She continued: “My current high school students have desks from around the 1980s, and sometimes a student will sit at their desk and the whole desk will fall apart.”
Community support for teachers’ fight
At the end of negotiations on Jan. 7, there was no substantive breakthrough on wages. UTLA is calling for 6.5 percent wage increase retroactive to July 1, 2016. The increase of 6 percent offered by the district is contingent on a decrease in health and retirement benefits for people hired in the future, and is not retroactive to July 1, 2016, as the union demands. UTLA negotiators are refusing to back down.
But the union is also fighting hard on issues that affect the community and their students – smaller classroom sizes, more nurses, librarians and counselors, and oversight of charter schools.
Because Los Angeles public teachers and staff have made these issues central to the negotiations and are digging in, they have won much community support in addition to union solidarity.
On Jan. 5, South Central Neighborhood Council and Unión del Barrio held a well-attended public forum to help drum up support for the possible strike. UTLA member and organizer Erick Carbajal spoke about the important teachers’ strikes in early 2018 that hit Southern and Southwestern states.
“This is a national issue,” said Carbajal. “I’ve organized teachers across the country and seen the defunding of education. We must say no and give the students the tools they need to become critical thinkers who can change the world.”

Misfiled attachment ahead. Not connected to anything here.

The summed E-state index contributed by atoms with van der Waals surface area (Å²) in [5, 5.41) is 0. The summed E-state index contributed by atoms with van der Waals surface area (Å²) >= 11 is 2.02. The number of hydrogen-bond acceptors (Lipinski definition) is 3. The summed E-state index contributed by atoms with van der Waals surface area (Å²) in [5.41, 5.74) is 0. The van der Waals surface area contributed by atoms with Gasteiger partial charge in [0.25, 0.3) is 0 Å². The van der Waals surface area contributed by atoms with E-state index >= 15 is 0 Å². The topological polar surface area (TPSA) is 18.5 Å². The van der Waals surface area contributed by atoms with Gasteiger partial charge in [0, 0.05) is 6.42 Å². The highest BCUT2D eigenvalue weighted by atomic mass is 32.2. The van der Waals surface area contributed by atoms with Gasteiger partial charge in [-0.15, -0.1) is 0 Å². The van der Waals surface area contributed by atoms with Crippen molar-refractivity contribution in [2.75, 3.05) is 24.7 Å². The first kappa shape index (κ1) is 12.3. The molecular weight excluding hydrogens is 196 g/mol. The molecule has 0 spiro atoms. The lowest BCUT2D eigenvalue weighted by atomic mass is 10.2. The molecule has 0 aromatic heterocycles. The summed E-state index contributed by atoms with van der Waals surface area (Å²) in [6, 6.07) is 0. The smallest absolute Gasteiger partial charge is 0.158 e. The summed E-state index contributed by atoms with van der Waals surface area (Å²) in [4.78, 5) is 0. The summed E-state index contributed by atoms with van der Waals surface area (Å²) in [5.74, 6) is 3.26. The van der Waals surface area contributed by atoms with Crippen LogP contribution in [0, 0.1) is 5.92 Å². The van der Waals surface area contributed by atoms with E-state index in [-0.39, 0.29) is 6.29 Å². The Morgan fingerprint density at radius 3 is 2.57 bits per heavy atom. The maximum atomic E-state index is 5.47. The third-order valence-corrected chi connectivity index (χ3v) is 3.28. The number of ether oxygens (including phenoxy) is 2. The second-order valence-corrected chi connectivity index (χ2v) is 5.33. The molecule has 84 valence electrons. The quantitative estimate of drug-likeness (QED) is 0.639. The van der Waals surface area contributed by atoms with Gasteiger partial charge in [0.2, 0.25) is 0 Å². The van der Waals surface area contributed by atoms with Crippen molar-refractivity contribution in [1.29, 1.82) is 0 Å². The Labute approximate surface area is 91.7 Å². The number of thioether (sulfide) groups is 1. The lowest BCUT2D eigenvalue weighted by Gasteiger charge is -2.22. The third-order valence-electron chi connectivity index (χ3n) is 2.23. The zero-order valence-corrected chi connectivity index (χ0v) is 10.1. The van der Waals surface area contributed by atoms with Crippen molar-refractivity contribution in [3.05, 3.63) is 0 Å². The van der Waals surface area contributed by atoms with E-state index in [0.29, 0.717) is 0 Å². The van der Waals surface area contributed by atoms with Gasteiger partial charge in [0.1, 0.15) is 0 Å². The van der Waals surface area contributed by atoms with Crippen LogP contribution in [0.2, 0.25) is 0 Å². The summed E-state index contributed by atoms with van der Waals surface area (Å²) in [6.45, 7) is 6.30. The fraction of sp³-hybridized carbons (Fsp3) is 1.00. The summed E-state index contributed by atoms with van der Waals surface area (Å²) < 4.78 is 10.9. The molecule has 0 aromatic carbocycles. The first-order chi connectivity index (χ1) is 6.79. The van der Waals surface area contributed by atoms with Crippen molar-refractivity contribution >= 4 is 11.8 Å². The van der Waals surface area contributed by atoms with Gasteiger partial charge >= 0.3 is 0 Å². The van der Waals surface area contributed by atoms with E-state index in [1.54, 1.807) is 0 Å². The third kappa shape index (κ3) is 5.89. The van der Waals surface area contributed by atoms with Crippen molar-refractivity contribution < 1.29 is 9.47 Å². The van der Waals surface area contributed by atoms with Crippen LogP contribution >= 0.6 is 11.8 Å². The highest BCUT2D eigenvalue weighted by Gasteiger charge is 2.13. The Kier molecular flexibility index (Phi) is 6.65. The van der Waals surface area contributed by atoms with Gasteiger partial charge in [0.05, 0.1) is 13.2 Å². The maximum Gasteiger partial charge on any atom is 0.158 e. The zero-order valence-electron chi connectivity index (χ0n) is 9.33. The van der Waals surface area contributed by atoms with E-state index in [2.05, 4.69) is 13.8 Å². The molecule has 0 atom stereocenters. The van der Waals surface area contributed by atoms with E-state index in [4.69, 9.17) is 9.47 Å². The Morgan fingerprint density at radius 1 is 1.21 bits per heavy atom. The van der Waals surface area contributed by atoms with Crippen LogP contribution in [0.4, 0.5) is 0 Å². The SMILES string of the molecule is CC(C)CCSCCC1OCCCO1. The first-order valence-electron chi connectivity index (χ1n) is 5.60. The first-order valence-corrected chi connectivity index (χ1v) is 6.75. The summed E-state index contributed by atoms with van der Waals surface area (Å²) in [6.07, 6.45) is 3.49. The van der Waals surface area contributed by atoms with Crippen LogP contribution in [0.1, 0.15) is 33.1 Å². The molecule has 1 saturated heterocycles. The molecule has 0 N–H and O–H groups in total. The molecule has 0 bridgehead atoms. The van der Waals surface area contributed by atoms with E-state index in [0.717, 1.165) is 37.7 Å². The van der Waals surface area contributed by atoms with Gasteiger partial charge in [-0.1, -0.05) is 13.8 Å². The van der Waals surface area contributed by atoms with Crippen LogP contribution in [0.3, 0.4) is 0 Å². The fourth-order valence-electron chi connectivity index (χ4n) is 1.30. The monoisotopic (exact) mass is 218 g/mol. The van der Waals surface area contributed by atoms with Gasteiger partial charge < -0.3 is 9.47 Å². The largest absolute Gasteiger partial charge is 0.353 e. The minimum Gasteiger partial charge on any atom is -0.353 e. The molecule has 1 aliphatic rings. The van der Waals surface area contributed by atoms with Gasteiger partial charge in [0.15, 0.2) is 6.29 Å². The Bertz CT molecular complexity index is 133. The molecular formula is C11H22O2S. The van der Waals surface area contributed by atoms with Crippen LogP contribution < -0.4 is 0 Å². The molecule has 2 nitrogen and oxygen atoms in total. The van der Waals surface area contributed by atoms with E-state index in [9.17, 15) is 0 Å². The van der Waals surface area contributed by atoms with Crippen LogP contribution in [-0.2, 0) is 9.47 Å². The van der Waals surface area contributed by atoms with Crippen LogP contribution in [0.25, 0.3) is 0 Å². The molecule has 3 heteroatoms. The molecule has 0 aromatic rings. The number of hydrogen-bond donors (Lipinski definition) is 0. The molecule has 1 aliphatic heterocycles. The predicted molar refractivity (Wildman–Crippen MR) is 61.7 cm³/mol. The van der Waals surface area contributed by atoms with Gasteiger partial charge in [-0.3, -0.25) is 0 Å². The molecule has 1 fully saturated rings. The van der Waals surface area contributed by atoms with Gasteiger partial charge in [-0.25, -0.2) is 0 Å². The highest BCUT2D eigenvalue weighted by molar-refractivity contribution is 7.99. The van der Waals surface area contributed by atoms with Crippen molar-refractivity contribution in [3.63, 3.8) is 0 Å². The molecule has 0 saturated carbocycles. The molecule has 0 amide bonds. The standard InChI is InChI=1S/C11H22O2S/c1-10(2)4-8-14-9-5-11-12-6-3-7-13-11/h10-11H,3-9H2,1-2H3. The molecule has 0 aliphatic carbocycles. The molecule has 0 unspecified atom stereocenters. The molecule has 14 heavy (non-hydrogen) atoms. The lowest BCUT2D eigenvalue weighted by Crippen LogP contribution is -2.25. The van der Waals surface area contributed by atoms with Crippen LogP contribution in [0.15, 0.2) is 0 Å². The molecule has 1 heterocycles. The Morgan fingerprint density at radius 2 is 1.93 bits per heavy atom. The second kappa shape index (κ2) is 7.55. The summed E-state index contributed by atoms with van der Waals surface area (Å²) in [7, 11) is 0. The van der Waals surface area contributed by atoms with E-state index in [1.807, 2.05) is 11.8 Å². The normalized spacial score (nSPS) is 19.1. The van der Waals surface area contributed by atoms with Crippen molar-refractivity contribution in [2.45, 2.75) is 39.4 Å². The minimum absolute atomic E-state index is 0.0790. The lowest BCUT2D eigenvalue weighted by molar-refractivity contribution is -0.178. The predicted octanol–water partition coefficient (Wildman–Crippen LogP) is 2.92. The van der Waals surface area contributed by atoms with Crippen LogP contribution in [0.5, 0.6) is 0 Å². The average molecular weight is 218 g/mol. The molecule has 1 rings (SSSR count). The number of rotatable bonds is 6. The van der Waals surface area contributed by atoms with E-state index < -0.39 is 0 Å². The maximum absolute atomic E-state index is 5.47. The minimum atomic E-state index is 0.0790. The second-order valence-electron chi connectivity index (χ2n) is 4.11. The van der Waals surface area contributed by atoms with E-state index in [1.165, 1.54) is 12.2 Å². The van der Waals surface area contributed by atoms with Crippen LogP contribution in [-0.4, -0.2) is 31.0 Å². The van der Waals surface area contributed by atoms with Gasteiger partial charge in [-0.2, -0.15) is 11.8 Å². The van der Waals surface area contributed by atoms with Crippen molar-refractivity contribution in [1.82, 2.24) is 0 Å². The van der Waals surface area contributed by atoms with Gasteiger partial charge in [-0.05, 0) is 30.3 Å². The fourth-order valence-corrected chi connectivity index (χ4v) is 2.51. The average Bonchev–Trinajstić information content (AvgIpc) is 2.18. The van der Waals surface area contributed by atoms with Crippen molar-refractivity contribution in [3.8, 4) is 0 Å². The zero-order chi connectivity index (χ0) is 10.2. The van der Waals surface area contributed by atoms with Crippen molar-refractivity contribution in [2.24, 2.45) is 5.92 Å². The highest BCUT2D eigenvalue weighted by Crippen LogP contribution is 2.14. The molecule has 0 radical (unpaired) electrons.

Ingrid Villeda, a Los Angeles teacher and UTLA member, said: “We have seen an increase in people of color in our schools corresponding to a decrease in funding. LA district has a majority of Latino students. The data says that they are not interested in my students.”
Forum organizers offered ways that people in the community could aid the strike and gave quantities of handouts to volunteers.
Some who attended were members of Service Employees Local 99, which also represents education workers in Los Angeles. They said that their local was discussing the possibility of carrying out a sympathy strike. As Struggle★La Lucha wrote previously, the California School Employees Association, another union representing LAUSD workers, wrote an open letter to the district asserting their right to do so as well.
International Longshore and Warehouse Union Local 63, which represents workers in the ports of Los Angeles and Long Beach, has been reaching out to its membership and the community to encourage people to “adopt a school” by picketing along with teachers, bringing food and drinks, and helping to build support in any other way possible.
On Dec. 15, some 50,000 UTLA members, students and union supporters marched through downtown Los Angeles and displayed the new awareness of the plight of education workers. Now there are rallies scheduled for January 10 and 11 by UTLA and the “Red for Ed” movement – public educators that coalesced in the aftermath of the 2018 teachers’ strikes.
No doubt, they will send one more powerful message to the right-wing, union-busting billionaires who want to destroy public education in the U.S.: UNION POWER!